I love working with things that are imperfect and unique. Organic materials in lighting fixtures (alabaster, wovens, linens) contribute to a dynamic quality of light in a room, because it’s always changing. Part of making spaces livable is making sure they’re not static. I never want to make a room that someone feels like they can’t go in, can’t sit on the sofa – we’ll just make sure the sofas are slipcovered so they can be washed if a spill happens!

The Intention: HARMONY

Arrange elements in a pleasing way to promote equanimity and calm.

You could have the best furniture in a room, but if the lighting is off, it’s never going to feel right. That said, I’m not one for statement fixtures. If there’s one element that’s the star, I haven’t been doing my job. The photos you’re seeing on our Instagram and in our portfolio – that’s how the space looks almost every time I go back. It’s such a great feeling because then I know I’ve created something my clients are able to maintain. They get to live in it and enjoy it, but they also get the whole look.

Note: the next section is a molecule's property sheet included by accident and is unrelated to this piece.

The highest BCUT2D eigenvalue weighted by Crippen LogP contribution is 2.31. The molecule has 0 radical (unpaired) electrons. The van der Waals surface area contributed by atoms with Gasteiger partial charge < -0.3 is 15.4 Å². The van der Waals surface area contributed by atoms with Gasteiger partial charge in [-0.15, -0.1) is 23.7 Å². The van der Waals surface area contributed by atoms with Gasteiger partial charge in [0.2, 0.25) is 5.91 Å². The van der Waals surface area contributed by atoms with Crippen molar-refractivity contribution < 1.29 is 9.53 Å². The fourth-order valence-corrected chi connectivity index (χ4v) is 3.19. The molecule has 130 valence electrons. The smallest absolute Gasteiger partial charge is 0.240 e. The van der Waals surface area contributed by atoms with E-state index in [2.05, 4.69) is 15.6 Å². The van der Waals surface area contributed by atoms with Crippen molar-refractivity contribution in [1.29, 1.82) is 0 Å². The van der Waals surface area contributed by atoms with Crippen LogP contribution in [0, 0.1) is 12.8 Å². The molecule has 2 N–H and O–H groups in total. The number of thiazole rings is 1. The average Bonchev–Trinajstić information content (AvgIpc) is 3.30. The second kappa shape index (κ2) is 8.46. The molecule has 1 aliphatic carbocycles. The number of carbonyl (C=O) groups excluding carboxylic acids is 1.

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About the Designer

Brittany Wurzak Hakimfar is a Philadelphia-based interior designer and founder of Far Studio. After graduating from George Washington University with a major in interior design, Brittany began her career in New York City working for Mark Cunningham.

In 2012, she moved to Los Angeles to work with renowned AD100 designer Waldo Fernandez where she honed her skills in high-end residential and commercial design.

After working with Waldo for five years as a lead designer on projects across the country, she returned to her hometown of Philadelphia to begin her own design firm and start a family. She currently resides in the suburbs of Philadelphia with her husband and two young children, working on projects that inspire her.